FIG. 7 shows an application for the improved pressure transducer in a vacuum vessel level measurement system. Such systems are almost universally used to either concentrate or deaerate liquid products. In FIG. 7, a vessel indicated at 150, has a product input pipe or conduit 152 therein and a vacuum exhaust tube 155 at the top of the same. The suitable vacuum source is not shown. The product falls to a liquid level, indicated at 160, within the vessel and a pump 170 positioned at the base of the vessel is utilized for pumping the liquid product from the vessel and forcing it through an air operated throttle control valve 175 to discharge the same at a pipe 180. The object of such a system is to maintain the level of the liquid 160 within the chamber 150 at a constant level regardless of the change in product flow or the vacuum within the vessel. In such a system, the vacuum can be any negative air pressure up to a full vacuum. The water vapor and entrained gases are removed from the product and are drawn out from the exhaust pipe 155 by the vacuum source. A pressure transducer or sensor indicated herein at 185, is mounted in a low point in the vessel chamber to sense the product level through the hydrostatic pressure in the same. Compressed air from a source 190 is maintained at a constant flow rate of about 1 cubic foot per hour by a regulator 195 and a restrictor 196. Air flows through a tube 197 to the pressure transducer to be connected through the coupling 147 to the passage 85 therein as shown in FIGS. 5 and 6. Air is exhausted from the exhaust passage 74 to a pipe 198 which couples to the connector 146 at the transducer with the opposite end of the pipe being connected to the outlet 155 of the vessel 150 to exhaust to the vacuum source. The pressure in the line pipe 197 is a back pressure from the chamber 55 of the transducer and is connected through a "T" connection 199 in the line 197 through a pipe 200 and to a differential pressure sensing unit 205 on the high side thereof. The low side of the differential pressure sensing unit 205 is connected through a pipe 206 to the vessel 150. A pressure controller 210 balances a level set point against the movement or force of differential pressure sensor unit 205. Controller 210 is supplied from the high pressure air source 190 and produces a pneumatic signal output at the pipe 212 which is proportional to the difference of the set point and the differential pressure or the actual level of the liquid within the vessel 150. This signal is sent to the throttling valve 175 and causes it to increase or decrease product flow in order to maintain the level of liquid in the vessel 150 constant. The improved pressure transducer with the mounting of its diaphragm 45 allows the same to flex in both directions and the adjustment of the nozzle with respect to the diaphragm is such as to sense pressure differential at very low ranges. The application of the vacuum to the exhaust passage of the transducer and the reduction of pressure on the vessel side of the transducer provide an accurate indication of hydrostatic pressure of the fluid within the vessel and hence the level thereof regardless of the absolute pressure within the vessel.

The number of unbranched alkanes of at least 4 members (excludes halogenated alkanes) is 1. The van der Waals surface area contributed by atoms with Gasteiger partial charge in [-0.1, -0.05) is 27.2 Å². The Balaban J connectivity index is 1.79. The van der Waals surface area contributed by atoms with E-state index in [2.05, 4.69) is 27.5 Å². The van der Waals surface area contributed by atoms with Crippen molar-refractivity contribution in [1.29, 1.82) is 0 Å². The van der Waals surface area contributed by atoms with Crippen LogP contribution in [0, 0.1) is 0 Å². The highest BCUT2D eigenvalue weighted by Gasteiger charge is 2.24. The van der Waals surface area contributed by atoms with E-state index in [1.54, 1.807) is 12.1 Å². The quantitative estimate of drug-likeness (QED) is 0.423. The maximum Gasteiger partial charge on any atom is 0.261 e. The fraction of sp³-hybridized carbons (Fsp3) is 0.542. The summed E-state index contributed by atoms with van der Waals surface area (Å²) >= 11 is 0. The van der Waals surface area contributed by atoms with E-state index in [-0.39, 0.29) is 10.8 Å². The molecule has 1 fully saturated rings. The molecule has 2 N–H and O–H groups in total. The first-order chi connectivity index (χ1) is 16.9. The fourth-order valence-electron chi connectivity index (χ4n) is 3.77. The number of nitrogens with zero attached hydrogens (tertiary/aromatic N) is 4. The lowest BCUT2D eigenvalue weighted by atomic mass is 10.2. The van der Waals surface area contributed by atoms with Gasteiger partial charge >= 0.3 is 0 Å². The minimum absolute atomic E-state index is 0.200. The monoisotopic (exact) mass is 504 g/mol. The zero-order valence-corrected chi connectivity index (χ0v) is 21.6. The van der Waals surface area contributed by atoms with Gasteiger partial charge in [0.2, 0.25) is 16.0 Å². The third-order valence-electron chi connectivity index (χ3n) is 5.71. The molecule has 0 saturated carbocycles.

Thus, the improved pressure transducer of both embodiments is particularly adapted for sensing of pressure in pipelines for indication or control, for level sensing in atmospheric vessels and for level control purposes, and for level sensing in vacuum vessels for level control purposes. The flat diaphragm which is preferably made of stainless steel or hardened plastic depending upon the application thereof is securely held between the gaskets to permit the application of high pressure thereon without damaging the diaphragm. The inner gasket is a spacer to provide the air chamber to permit the diaphram to flex. The gasket configuration minimizes the effects of accidential leakage from either the outside or inside gasket and assures that any leakage will not enter the pneumatic control system to effect the same. The adjustable nozzle allows the diaphragm to operate in its neutral position and results in a near perfect one-to-one pressure correspondence. The improved pressure transducer is particularly applicable to use in sanitary environments, such as in food and dairy processing, and the particular material configuration of the transducer is such that it may withstand cleaning at high temperature and pressure.
In considering this invention, it should be remembered that the present disclosure is illustrative only and the scope of the invention should be determined by the appended claims.
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|EP0078312A4 *||May 11, 1982||Oct 6, 1983||Clark Kenneth R||Pressure monitoring apparatus.|
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|U.S. Classification||73/701, 73/715|
|International Classification||G01L7/08, G01F23/16|
|Cooperative Classification||G01F23/164, G01L11/006|
|European Classification||G01L7/08, G01F23/16C|
|Sep 8, 1981||AS||Assignment|
Owner name: L MACHINE COMPANY, 44 W 320 KESLINGER ROAD, ELBURN
Free format text: ASSIGNMENT OF ASSIGNORS INTEREST.;ASSIGNOR:PERRY, JOSEPH A.;REEL/FRAME:003905/0234
Effective date: 19810701
|Nov 1, 1994||AS||Assignment|
Owner name: LUDLOW INDUSTRIES, INC., (A CORP. OF DELAWARE), IL
Free format text: ASSIGNMENT OF ASSIGNOR S INTEREST (EFFECTIVE 7-1-82);ASSIGNOR:TANK MATE COMPANY (A CORP. OF DELAWARE);REEL/FRAME:007188/0137
Effective date: 19941028
Owner name: LUDLOW INDUSTRIES, INC., SOLE STOCKHOLDER, ILLINOI
Free format text: DISSOLUTION BY CONSENT OF SOLE STOCKHOLDER;ASSIGNOR:TANK MATE COMPANY A DELAWARE CORPORATION;REEL/FRAME:007185/0487
Effective date: 19920701
Owner name: MONITOR MANUFACTURING, INC., A DELAWARE CORPORATIO
Free format text: ASSIGNMENT OF ASSIGNORS INTEREST;ASSIGNOR:LUDLOW INDUSTRIES, INC.;REEL/FRAME:007185/0498
Effective date: 19941031
Owner name: TANK MATE COMPANY, ILLINOIS
Free format text: CHANGE OF NAME;ASSIGNOR:L MACHINE COMPANY A CORPORATION OF DELAWARE;REEL/FRAME:007185/0494
Effective date: 19940804
|Sep 28, 1995||AS||Assignment|
Owner name: K-SYSTEMS CORPORATION, AN IL CORP., ILLINOIS
Free format text: PATENT ASSIGNMENT SUBJECT TO A SECURITY INTEREST;ASSIGNOR:MONITOR MANUFACTURING, INC., A DE CORP.;REEL/FRAME:007639/0608
Effective date: 19950925